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Rubio reintroduces amendment to block court packing

Rubio reintroduces amendment to block court packing
© Greg Nash

Sen. Marco RubioMarco Antonio RubioGOP votes in unison against COVID-19 relief bill Hillicon Valley: YouTube to restore Trump's account | House-passed election bill takes aim at foreign interference | Senators introduce legislation to create international tech partnerships Senators introduce bill creating technology partnerships to compete with China MORE (R-Fla.) and a handful of his GOP Senate colleagues reintroduced a constitutional amendment on Friday that would mandate the Supreme Court have nine justices, seeking to block any future attempts by President BidenJoe BidenBiden to sign executive order aimed at increasing voting access Myanmar military conducts violent night raids Confidence in coronavirus vaccines has grown with majority now saying they want it MORE or his successors to expand the court.

A press release from the senator's office blasted calls from some Democrats to expand the court in response to the three justices named during former President TrumpDonald TrumpBiden to sign executive order aimed at increasing voting access Albany Times Union editorial board calls for Cuomo's resignation Advocates warn restrictive voting bills could end Georgia's record turnout MORE's term in office, including one just weeks before November's presidential election.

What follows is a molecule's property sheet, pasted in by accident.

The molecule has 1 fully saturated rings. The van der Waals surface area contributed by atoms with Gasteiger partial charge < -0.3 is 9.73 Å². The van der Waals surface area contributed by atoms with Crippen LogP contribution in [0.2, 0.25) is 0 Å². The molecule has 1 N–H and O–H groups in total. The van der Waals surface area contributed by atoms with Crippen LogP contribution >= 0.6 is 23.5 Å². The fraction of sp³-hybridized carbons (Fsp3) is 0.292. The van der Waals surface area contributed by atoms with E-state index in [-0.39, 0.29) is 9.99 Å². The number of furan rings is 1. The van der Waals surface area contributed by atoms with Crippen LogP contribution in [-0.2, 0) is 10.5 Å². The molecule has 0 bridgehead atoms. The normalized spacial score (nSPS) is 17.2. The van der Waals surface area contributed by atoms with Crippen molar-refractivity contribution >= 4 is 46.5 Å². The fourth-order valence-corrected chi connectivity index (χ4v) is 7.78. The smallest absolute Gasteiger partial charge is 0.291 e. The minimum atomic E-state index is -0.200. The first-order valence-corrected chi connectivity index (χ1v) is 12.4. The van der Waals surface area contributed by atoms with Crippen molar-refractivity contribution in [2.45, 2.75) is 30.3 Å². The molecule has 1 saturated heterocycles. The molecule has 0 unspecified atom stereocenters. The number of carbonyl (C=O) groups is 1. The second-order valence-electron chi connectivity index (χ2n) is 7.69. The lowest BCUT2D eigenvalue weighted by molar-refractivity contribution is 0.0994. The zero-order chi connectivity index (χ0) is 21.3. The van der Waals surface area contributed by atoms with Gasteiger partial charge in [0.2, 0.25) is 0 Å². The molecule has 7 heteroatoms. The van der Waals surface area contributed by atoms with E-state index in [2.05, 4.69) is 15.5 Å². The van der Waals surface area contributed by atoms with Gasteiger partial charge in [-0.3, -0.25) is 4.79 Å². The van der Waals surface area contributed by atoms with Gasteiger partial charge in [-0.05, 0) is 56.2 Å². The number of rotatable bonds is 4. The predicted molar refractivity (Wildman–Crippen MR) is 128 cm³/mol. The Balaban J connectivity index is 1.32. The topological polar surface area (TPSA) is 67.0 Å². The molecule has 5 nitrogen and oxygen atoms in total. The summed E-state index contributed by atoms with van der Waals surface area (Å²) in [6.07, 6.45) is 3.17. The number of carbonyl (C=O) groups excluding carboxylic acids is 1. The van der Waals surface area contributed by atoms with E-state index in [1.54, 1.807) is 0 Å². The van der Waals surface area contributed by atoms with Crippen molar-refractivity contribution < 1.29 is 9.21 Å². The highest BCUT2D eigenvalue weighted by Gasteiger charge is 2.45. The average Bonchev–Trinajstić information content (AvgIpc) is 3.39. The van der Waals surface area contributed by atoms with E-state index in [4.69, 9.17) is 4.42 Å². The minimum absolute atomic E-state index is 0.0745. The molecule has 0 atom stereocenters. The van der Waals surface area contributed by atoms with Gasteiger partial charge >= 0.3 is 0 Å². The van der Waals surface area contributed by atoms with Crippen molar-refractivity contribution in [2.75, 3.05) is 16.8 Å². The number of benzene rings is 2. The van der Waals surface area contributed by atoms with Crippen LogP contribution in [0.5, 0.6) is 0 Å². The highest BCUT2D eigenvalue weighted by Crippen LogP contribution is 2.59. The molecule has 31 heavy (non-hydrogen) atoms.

"Packing the Supreme Court is a radical, left-wing idea that would further undermine America's confidence in our institutions and our democracy," Rubio said in the news release. "As a candidate, President Joe Biden promised to unify America, and even said he was ‘not a fan’ of packing the Supreme Court, a radical proposal he once referred to as a ‘bonehead idea’ when he served in the Senate."

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"If he is sincere about healing our country and protecting our institutions, he will support this effort to protect the Supreme Court," the senator added.

White House officials did not immediately return a request for comment on Rubio's statement.

Biden refused to officially take a position on whether he would expand the court during his campaign and said when questioned on the issue during an ABC News town hall in October that his answer "depends on how much [Republicans] rush" the confirmation of now-Justice Amy Coney BarrettAmy Coney BarrettBarrett authors first Supreme Court majority opinion against environmental group Justices raise bar for noncitizens to challenge removal from US after conviction Bill introduced to create RBG monument on Capitol Hill MORE.

That same month, he told an Ohio TV station that he was not a "fan" of packing the court while calling the issue a distraction.

“I’m not a fan of court packing, but I don’t want to get off on that whole issue. I want to keep focused,” then-candidate Biden told CBS affiliate WKRC. “The president would like nothing better than to fight about whether or not I would in fact pack the court or not pack the court.”